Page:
19 AUGUST 1905, Page 10

A LITTLE girl, aged eleven, the daughter of a Sussex farmer,

sometimes sends letters to the present writer describing her country home and amusements. She is, perhaps, an almost ideally balanced child ; sane (for she recognises the dictates of prudence in the disposal of her many pets), inconsequent with a proper childishness (a cat named ' Tim ' is nicknamed Mitey,'—" for short," she gravely declares), and yet, with it all, not affected, but childlike in the simplest sense, for she believes in fairies. "I never feel lonely," she writes, "for I know so many fairies." They live quite close to her home : one—prosaically christened Mrs. Jim—in a roll of wire netting, overgrown with nettles, and others—Meef the blacksmith, Oberon, and Titania—in trees and hedges. With them she plays her solitary and delightful games all the summer, whenever she is not learning French or the piano (which, she says naively, "I am often asked to play "). It may be that she is an exceptional child, living amid exceptional circumstances ; but a true child she certainly is. She displays in a pre-eminent degree the one characteristic that runs through all children, town-bred and country-bred alike,—that quality of grave and sincere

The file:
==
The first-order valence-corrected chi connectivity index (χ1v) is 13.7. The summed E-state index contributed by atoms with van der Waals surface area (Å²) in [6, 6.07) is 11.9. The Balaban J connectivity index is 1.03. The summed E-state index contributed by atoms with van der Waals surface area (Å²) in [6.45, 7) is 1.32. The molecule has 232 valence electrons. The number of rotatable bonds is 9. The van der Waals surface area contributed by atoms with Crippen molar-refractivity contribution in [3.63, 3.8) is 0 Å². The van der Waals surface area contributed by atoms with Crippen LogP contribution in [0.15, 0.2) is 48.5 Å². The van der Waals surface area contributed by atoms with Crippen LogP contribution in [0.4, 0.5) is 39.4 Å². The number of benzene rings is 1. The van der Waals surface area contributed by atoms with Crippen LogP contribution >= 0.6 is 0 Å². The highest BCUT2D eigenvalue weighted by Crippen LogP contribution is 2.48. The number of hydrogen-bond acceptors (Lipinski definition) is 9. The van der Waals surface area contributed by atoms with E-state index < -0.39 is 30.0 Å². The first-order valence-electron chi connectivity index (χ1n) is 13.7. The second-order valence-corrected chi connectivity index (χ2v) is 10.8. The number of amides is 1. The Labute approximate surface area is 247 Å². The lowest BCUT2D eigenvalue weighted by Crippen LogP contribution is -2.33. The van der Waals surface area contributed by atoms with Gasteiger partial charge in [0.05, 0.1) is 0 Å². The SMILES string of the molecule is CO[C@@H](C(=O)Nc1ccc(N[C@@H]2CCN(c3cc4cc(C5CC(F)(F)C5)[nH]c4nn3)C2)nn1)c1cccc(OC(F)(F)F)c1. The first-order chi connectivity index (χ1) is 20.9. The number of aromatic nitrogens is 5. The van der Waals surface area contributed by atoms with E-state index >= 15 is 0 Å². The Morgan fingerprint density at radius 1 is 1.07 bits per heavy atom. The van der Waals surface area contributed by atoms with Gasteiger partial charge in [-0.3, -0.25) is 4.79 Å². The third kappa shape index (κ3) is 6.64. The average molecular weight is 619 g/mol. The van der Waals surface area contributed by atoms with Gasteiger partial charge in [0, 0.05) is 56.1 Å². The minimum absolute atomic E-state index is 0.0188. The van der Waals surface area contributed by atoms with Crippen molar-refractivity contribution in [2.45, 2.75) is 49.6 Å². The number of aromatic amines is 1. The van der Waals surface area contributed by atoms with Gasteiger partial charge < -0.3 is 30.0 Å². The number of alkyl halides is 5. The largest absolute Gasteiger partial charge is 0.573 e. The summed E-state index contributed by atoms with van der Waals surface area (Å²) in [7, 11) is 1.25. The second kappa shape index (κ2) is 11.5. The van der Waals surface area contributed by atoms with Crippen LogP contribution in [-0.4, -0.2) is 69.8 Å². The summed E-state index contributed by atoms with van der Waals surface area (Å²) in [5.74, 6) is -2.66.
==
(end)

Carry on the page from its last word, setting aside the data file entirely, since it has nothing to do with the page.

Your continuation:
Wonder which is almost the only thing in childhood that permits of a generalisation. "A little child, curious, innocent dreaming, desiring, possessing,"—the words at bottom describe them all.